Sunday, December 22, 2013

I'm Going to Haifa to Celebrate the Holiday of Holidays

Shalom Yeladim:

I'm flying to Haifa to celebrate the Holiday of Holidays. This is the 20th year that Haifa is celebrating this event, which ALWAYS takes place during the month of December.

You might say that Haifa is the capital of Israel's northern region. It's a city with a very diverse population -- Jews, Arabs and Christians. The Holiday of Holidays celebrates Haifa's cultural diversity through lots of yummy street foods, entertaining street performances, and wonderful artwork displays.

Want to see what this celebration looks like? Click here and enjoy all the photos. It looks really cool. Want to join me next year?

Gotta fly.

Sunday, December 1, 2013

Our Maccabi is Making a Hanukkah Slam Dunk

Shalom Yeladim:

I hope you enjoyed your Thanksgivukkah celebration.  Now it's on to a slam dunk for the Maccabim at the White House.

I know that our Prime Minister tried doing a full court press in the Iran arena, but let's put politics aside and enjoy our 21st century Maccabi hero. Maybe you've read about him? His name is Omri Caspi. This is Omri when he played for Maccabi Tel Aviv back in 2005.

Today he's a big-time NBA star playing for the Houston Rockets, and guess what? President Obama has invited him to the White House to light a Hanukkah candle. I may be wrong, but I read that the lighting ceremony is going to be held this coming Thursday. Omri is real excited.  He says that it gives him a chance to represent Israel AND the entire Jewish community -- that means in the United States and Israel, and hey, all over the world! I am sooo proud and so is his mother Ilana, who is visiting him right now in Texas. Omri is such a good son, he's taking Mama with him to the White House. 

Like me, Omri is no fly-by-night.  This is his 5th year in the NBA -- and this is my 4th year writing this blog. 

See you soon Omri!

Sunday, November 24, 2013

Even I'm Getting Ready for Thanksgivukkah!!!!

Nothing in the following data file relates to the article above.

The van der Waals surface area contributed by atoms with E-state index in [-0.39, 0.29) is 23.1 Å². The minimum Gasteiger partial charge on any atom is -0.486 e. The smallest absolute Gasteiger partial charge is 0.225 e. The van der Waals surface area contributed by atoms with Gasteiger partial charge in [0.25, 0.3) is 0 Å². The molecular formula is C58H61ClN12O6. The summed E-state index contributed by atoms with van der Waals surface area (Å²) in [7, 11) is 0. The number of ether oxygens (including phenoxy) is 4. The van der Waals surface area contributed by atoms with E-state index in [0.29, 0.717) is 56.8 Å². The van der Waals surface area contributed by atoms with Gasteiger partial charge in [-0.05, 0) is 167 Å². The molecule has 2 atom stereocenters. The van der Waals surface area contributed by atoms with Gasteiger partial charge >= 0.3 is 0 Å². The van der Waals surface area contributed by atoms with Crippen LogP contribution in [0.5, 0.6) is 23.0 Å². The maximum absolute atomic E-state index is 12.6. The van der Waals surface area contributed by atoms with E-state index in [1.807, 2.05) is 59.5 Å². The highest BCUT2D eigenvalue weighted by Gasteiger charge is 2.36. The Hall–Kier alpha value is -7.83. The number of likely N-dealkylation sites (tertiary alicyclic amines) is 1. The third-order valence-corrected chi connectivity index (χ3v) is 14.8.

Shalom Yeladim:

I know you can't wait for this year's Hanukkah-Thanksgiving celebration. Even I'm invited to a Thanksgivukkah dinner! Can you believe? Yup 6,000 miles away and I'm going to be eating הודו for Hanukkah. Have your teachers told you that the word הודו has a double meaning? It's the word for turkey and it also means thanks, so this Hebrew word is going to have a special place in your joint celebration.

What else am I going to do? Watch Hanukkah shows like this one on TV, go to a Hanukkah play -- there are so many to see.......

And, I'm going to hear The Fountainheads sing about Hanukkah. I love them. They are sooo cool.

Boy, am I going to gobble up this holiday! BTW, for an added Israeli twist try this step-by-step recipe for cranberry jelly sufganiyot.

!חג חנוכה שמח

Hanukkah Poster Credit

Sunday, November 10, 2013

I'm Going to the Annual Olive Branch Festival So I Can Stock Up On Olive Oil For Hanukkah

Shalom Girls and Boys:

It's olive harvest time and Hanukkah is in the air. That's why I'm flying up North to the Annual Olive Branch Festival.  In between hiking -- O.K. flying -- and jeep tours, I'm going to learn how to pick and press olives.

Harvesting olives has been going on for thousands of years in the Land of Israel.  Have you ever seen an olive tree? They're kinda short and wide like this olive tree in the Galilee which is sooo old they call it ancient.

If you think the oil miracle we celebrate on Hanukkah was vegetable or soy oil, you're wrong.  It was olive oil, of course. That makes sense since olives are one of the seven species mentioned in the Bible. 

Olives are so rooted to our land that we even have a mountain called Mount of Olives because it once was covered with olive groves. And olive oil? It's about as Israeli as you can get. In fact, anything olive is -- olives, olive branches, olive colored army uniforms.  Have a look at our state emblem and this stamp from Israel's early years.